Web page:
Barnes and Noble reported its second straight year of holiday sales increases yesterday. For the nine-week holiday period ending on January 2, 2016, Barnes and Noble saw a 1.6 percent increase in comparable store sales.
CEO of Barnes and Noble, Ron Boire, had nothing but praise for his company and workers. “We are pleased with the performance of our bookstores during the holiday period, with core comparable store sales increasing 1.6 percent on top of a 1.7 percent increase a year ago,” said Ron.
“We were also encouraged by the improved performance of BN.com during December, as the site remained stable and traffic improved through the holiday period. As we look ahead, we see further opportunities to improve the experience and increase conversion on BN.com.”
Digital Book World reports that based on the holiday sales results, the Company expects fiscal 2016 core comparable store sales to increase 1 percent.
The news comes in direct contrast to the ever-growing doubts of Barnes and Noble in the marketplace. With Amazon slowly eating at their market share, Barnes and Noble has tried to break into the e-book marketplace via The Nook with limited success.
PYMNTS had this to say about how the popular retailer has turned things around.
“Barnes & Noble spent the back half of 2015 on the offensive with an assist from Leonard Riggio, the CEO who grew Barnes & Noble from a small New York-based chain into one of the driving forces in book sales in the U.S. and around the world.”
They go on to elaborate on how coffee shops, interactive kids reading, and other interactive stations have helped going to Barnes and Noble be an experience instead of a mindless shopping trip.
This raises the bigger question of whether brick and mortar stores are here to stay.
“People come out to stores because we have consistently provided the best possible experience for our customers and their families,” a spokesperson recently said. “And the results we are seeing indicate that this is what is drawing our customers in.”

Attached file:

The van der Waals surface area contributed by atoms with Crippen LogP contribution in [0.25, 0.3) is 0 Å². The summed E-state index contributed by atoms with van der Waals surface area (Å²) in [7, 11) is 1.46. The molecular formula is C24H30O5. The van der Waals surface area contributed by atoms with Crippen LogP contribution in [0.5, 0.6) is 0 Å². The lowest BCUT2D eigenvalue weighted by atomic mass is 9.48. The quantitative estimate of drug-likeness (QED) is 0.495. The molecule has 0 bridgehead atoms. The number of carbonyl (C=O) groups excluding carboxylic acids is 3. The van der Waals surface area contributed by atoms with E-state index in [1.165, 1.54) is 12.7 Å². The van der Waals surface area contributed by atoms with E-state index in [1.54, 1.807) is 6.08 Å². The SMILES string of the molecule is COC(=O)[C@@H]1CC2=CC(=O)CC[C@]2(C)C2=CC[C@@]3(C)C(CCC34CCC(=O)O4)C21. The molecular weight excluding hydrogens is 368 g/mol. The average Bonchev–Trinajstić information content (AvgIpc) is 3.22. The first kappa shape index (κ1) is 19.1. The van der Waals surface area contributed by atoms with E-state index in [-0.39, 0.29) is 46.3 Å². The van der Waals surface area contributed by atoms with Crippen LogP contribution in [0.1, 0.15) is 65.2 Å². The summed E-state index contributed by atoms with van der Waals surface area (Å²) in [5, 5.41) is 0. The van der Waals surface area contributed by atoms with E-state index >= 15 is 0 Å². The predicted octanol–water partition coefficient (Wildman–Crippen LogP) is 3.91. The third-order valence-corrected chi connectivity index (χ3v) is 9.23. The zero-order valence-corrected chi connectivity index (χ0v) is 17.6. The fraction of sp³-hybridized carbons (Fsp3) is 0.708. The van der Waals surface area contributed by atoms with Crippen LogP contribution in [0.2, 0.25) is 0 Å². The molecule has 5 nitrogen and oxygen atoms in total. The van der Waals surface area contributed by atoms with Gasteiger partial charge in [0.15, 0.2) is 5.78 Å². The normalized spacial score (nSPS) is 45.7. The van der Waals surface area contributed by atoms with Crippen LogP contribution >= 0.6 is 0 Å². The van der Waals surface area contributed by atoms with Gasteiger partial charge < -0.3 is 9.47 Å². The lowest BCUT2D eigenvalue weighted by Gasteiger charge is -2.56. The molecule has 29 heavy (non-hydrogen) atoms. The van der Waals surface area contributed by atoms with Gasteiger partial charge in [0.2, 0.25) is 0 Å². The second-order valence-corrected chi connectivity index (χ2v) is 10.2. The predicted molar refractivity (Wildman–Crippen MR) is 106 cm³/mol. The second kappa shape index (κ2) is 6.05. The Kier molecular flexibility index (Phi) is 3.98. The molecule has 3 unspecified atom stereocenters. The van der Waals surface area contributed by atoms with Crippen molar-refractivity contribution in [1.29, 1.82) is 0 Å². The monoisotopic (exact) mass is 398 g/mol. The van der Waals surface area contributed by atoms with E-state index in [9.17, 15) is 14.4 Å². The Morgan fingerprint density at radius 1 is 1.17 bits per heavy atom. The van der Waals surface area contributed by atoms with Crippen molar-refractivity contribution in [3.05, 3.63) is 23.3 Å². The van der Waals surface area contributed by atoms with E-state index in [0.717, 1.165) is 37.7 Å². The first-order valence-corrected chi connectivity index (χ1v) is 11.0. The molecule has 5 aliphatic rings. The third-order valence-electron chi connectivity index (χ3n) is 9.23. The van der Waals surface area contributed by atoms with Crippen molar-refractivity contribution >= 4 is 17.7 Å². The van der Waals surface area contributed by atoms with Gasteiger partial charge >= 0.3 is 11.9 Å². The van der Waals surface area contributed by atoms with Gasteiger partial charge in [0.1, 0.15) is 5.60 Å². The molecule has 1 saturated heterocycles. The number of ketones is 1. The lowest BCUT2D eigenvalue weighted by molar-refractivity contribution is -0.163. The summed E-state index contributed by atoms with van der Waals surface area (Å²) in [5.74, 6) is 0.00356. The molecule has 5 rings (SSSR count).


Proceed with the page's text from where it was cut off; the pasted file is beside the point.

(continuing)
“Amazon is great if you know what you want to buy,” said one B&N investor.
“Their biggest problem obviously is that their stores are very big,” he continued. “Their average size is about 26,000 square feet. So, how do you have a store that offers tremendous choices of books yet isn’t too large?”
The other problem with Barnes and Noble is how poor their Nook sales are, which saw a 25 percent decline over the holidays.
Despite the growing concerns, Barnes and Noble isn’t fazed, but they’re not exactly promising rapid growth either. In fact, they believe that comparable-stores sales growth will increase by just one percent in 2016.
Jonathan Berr from CBS Money Watch seems to think that book signings have increased sales for Barnes and Noble. He writes, “Barnes & Noble plans to close 10 stores in fiscal 2016, three less than it had originally forecast as promotions such as selling books signed by authors have boosted traffic to its stores. Tinker, who rates the stock as a “buy,” argues that the chain’s forecast is conservative and that it might shutter only seven locations.”
It still remains to be seen just how many “experiences” Barnes and Noble can keep creating to retain customers. The war between Brick and Mortar stores and online retailers continues to wage on, and whether Barnes and Noble can continue to grow with Amazon in the way is a question that will be answered in the coming months and years.
[Photo by Fernando Leon/Getty Images]